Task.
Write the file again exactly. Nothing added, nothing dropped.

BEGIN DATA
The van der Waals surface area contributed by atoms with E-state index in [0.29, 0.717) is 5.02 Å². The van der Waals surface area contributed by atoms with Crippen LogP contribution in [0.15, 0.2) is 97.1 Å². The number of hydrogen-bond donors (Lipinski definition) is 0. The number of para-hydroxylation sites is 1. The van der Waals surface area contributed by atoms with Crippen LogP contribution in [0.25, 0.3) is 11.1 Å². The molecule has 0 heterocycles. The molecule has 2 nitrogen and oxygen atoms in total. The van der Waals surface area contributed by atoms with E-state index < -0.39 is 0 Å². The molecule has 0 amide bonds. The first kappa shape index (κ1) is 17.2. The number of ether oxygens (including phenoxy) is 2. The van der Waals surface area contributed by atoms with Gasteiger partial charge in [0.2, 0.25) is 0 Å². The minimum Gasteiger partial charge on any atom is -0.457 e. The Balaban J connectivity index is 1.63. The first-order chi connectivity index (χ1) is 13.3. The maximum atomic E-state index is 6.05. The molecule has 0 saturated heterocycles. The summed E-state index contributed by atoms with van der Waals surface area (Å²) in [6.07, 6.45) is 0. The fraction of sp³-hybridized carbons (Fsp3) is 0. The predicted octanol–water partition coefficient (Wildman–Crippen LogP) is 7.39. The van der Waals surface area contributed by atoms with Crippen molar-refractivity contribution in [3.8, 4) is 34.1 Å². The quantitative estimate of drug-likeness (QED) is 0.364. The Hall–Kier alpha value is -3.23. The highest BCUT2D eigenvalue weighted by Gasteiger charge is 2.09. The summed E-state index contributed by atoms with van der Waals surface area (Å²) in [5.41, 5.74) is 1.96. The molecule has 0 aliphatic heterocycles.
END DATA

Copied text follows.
The van der Waals surface area contributed by atoms with E-state index in [0.29, 0.717) is 5.02 Å². The van der Waals surface area contributed by atoms with Crippen LogP contribution in [0.15, 0.2) is 97.1 Å². The number of hydrogen-bond donors (Lipinski definition) is 0. The number of para-hydroxylation sites is 1. The van der Waals surface area contributed by atoms with Crippen LogP contribution in [0.25, 0.3) is 11.1 Å². The molecule has 0 heterocycles. The molecule has 2 nitrogen and oxygen atoms in total. The van der Waals surface area contributed by atoms with E-state index < -0.39 is 0 Å². The molecule has 0 amide bonds. The first kappa shape index (κ1) is 17.2. The number of ether oxygens (including phenoxy) is 2. The van der Waals surface area contributed by atoms with Gasteiger partial charge in [0.2, 0.25) is 0 Å². The minimum Gasteiger partial charge on any atom is -0.457 e. The Balaban J connectivity index is 1.63. The first-order chi connectivity index (χ1) is 13.3. The maximum atomic E-state index is 6.05. The molecule has 0 saturated heterocycles. The summed E-state index contributed by atoms with van der Waals surface area (Å²) in [6.07, 6.45) is 0. The fraction of sp³-hybridized carbons (Fsp3) is 0. The predicted octanol–water partition coefficient (Wildman–Crippen LogP) is 7.39. The van der Waals surface area contributed by atoms with Crippen molar-refractivity contribution in [3.8, 4) is 34.1 Å². The quantitative estimate of drug-likeness (QED) is 0.364. The Hall–Kier alpha value is -3.23. The highest BCUT2D eigenvalue weighted by Gasteiger charge is 2.09. The summed E-state index contributed by atoms with van der Waals surface area (Å²) in [5.41, 5.74) is 1.96. The molecule has 0 aliphatic heterocycles.